Preparing for university can be daunting enough, writing their personal statement, crafting an irresistible application and submitting it, then waiting forever for the results! It’s one long and intense journey, but not being fully prepared for your son or daughter’s new adventure can be even more daunting. Here are some tips (that teachers don’t mention to students) to help your teenager prepare, so that when the time does come – you can make the move feeling fully prepared.
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Remember those packing essentials – this bit can be overwhelming!
It can be easy to forget the essential items that we use in our everyday life, for example, kettle, bedding, mugs, pans, all of these essential items can make a student’s accommodation feel a lot more homely and comfortable when moving out alone. Writing a checklist and plan is a good idea to help your teenager feel more organised and less anxiety about forgetting something! Use the one below to get them started:
Pots and pans
Utensils – large and small
Grocery list for beginners
Memoirs (photos, teddy, etc.)
Mop and Bucket
Being punctual is important – but an extreme sport for young adults!
When your teenager is living away from home it’s easy for them to sleep in or feel unmotivated. There are no parents in student accommodation to keep life on schedule like there is at home! Have a chat with your son or daughter to help them understand the importance of organisation and punctuality. Universities don’t take well to an unorganised student with lack of initiative. Maybe invest in a loud alarm clock that they can’t ignore to get the ball rolling!
Getting to know their new location – the good and bad areas, everywhere has them…
Familiarising themselves with the area that will be their new home will help when they do move, they can learn about key places such as the shops, local hospital or doctors, leisure activities nearby and public transport – this can help them to feel confident travelling to, from and around their new area.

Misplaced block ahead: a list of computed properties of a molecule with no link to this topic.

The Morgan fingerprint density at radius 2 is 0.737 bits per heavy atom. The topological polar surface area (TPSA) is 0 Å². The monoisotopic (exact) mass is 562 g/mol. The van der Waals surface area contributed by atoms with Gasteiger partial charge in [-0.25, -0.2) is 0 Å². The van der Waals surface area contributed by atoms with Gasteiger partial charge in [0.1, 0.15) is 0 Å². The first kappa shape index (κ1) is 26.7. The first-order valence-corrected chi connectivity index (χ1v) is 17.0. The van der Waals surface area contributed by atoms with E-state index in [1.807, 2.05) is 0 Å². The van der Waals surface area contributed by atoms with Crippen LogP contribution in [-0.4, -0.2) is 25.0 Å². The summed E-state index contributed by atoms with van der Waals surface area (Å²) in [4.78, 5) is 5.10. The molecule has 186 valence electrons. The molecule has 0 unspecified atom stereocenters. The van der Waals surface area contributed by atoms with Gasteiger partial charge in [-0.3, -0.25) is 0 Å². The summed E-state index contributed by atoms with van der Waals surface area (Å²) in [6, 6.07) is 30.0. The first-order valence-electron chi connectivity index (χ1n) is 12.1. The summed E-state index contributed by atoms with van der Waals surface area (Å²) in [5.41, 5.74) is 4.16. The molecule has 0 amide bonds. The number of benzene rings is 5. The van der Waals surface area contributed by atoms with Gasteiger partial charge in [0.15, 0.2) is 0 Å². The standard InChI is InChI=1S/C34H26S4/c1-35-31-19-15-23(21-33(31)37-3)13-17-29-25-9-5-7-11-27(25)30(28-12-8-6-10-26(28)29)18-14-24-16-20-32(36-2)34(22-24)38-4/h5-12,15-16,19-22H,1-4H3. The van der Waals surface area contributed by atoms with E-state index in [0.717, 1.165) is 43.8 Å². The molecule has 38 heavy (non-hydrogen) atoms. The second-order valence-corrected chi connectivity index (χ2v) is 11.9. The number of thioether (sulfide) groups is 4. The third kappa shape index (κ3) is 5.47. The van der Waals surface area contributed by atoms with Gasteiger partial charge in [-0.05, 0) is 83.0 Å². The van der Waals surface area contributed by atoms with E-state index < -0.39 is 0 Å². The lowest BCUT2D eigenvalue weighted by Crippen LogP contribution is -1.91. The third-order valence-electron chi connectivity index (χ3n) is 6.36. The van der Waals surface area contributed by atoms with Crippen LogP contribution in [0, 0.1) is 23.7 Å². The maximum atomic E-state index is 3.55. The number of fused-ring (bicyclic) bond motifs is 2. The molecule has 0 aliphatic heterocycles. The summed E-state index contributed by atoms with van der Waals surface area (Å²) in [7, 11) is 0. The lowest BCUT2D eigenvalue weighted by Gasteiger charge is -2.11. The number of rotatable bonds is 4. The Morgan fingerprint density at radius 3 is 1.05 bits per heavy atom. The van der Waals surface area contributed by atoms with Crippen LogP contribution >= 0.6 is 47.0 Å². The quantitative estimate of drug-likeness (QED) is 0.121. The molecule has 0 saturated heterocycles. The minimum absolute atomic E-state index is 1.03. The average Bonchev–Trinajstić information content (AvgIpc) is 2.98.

Not only is it important to get familiar with their new location, but it is important to know the areas that may be undesirable nearby and a good idea to have a discussion about safety with your child. From peer pressure to how to stay safe on the streets at night – your teenager is entering adulthood after all, but they will appreciate your concern (even if they don’t show it).
Being an adult is expensive! Help them to budget plan.
Independence is a wonderful thing until they realise how expensive being an adult is. But don’t let that put them off – spend some time going through the importance of budget planning, this can be helpful for any young adult that may not yet know how crucial this can be. Work with your teenager through the following:
Add up their income:
Any grants, bursaries, sponsorships, or scholarships they’re eligible for.
Money from parents or guardians.
Income from a job.
Any savings they’re not saving for after their course
Then take off any essential outgoings:
Rent for their accommodation.
Any house bills – internet, TV license, water, gas, electric, etc.
Any travel or car costs.
Then whatever’s left you can spend on other things:
Books or equipment for their course.
Household supplies and toiletries.
Music, films, and social activities.
Clothes and shoes etc.
Consider finding a part time job.
If the timetable structure of their course looks like there may be time for a part-time job to supplement their student loan, try going through their C.V and application letter so you can help them seek part-time employment, this can also be a very good way of socialising and meeting people other than their room-mates or fellow students.
Roommates can make or break their experience – get to know them beforehand
Often universities and courses have online groups – usually on social media – where students can communicate before they meet. There may be groups set up by the university for that academic year, course, student halls or other categories that meet your teenager’s future university experience. They can opt into these groups and start to meet some of their fellow students before they move.
Teach them to cook before moving
One of the biggest challenges can be learning to live without home-cooked meals from their parents, even though meals may never match up to Mum’s Sunday roast dinner, you can spend some time in the kitchen with your son or daughter teaching them the basics and even some more advanced meals if they enjoy it.
Takeaways can be costly but when they buy ingredients the majority of the time, they will still have leftovers which they can then make into other meals, any leftovers they do have they can freeze and have another time. It’s good to have a conversation with them about this and help them find inspiration for cooking alone.
Hopefully, this has helped you with preparing for your son or daughter to eventually leave the nest. It’s never easy and the preparation stage can be a stressful one.
If you have any concerns or queries about your child’s university journey you can get in touch using the button below.